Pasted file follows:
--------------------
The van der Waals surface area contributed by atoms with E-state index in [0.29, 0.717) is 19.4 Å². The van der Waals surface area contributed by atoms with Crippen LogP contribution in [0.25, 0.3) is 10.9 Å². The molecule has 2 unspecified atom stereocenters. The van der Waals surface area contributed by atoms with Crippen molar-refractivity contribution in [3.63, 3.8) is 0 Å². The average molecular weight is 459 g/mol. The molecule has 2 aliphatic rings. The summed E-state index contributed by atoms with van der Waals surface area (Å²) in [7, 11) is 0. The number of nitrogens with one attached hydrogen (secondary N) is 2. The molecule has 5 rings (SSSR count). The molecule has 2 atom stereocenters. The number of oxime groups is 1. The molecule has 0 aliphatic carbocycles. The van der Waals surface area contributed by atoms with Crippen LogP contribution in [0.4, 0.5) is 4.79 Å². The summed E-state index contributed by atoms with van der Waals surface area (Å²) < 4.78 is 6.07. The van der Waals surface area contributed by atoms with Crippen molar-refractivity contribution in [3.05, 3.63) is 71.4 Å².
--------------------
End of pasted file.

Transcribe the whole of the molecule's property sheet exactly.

The van der Waals surface area contributed by atoms with E-state index in [0.29, 0.717) is 19.4 Å². The van der Waals surface area contributed by atoms with Crippen LogP contribution in [0.25, 0.3) is 10.9 Å². The molecule has 2 unspecified atom stereocenters. The van der Waals surface area contributed by atoms with Crippen molar-refractivity contribution in [3.63, 3.8) is 0 Å². The average molecular weight is 459 g/mol. The molecule has 2 aliphatic rings. The summed E-state index contributed by atoms with van der Waals surface area (Å²) in [7, 11) is 0. The number of nitrogens with one attached hydrogen (secondary N) is 2. The molecule has 5 rings (SSSR count). The molecule has 2 atom stereocenters. The number of oxime groups is 1. The molecule has 0 aliphatic carbocycles. The van der Waals surface area contributed by atoms with Crippen LogP contribution in [0.4, 0.5) is 4.79 Å². The summed E-state index contributed by atoms with van der Waals surface area (Å²) < 4.78 is 6.07. The van der Waals surface area contributed by atoms with Crippen molar-refractivity contribution in [3.05, 3.63) is 71.4 Å².